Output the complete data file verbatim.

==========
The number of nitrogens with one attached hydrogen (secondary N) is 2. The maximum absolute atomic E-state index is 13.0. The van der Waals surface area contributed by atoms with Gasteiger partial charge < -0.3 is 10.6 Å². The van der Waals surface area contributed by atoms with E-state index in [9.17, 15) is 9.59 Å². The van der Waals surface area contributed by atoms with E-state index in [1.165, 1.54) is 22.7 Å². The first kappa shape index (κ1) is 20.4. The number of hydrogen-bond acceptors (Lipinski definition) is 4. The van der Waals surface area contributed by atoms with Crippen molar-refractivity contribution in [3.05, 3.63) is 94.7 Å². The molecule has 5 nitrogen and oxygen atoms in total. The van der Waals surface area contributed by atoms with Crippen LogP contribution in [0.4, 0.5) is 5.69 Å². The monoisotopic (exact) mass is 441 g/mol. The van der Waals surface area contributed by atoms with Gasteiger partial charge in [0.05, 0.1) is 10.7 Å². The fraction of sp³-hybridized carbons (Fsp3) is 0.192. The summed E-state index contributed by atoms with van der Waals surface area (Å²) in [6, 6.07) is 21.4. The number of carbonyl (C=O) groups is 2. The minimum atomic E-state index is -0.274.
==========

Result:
The number of nitrogens with one attached hydrogen (secondary N) is 2. The maximum absolute atomic E-state index is 13.0. The van der Waals surface area contributed by atoms with Gasteiger partial charge < -0.3 is 10.6 Å². The van der Waals surface area contributed by atoms with E-state index in [9.17, 15) is 9.59 Å². The van der Waals surface area contributed by atoms with E-state index in [1.165, 1.54) is 22.7 Å². The first kappa shape index (κ1) is 20.4. The number of hydrogen-bond acceptors (Lipinski definition) is 4. The van der Waals surface area contributed by atoms with Crippen molar-refractivity contribution in [3.05, 3.63) is 94.7 Å². The molecule has 5 nitrogen and oxygen atoms in total. The van der Waals surface area contributed by atoms with Crippen LogP contribution in [0.4, 0.5) is 5.69 Å². The monoisotopic (exact) mass is 441 g/mol. The van der Waals surface area contributed by atoms with Gasteiger partial charge in [0.05, 0.1) is 10.7 Å². The fraction of sp³-hybridized carbons (Fsp3) is 0.192. The summed E-state index contributed by atoms with van der Waals surface area (Å²) in [6, 6.07) is 21.4. The number of carbonyl (C=O) groups is 2. The minimum atomic E-state index is -0.274.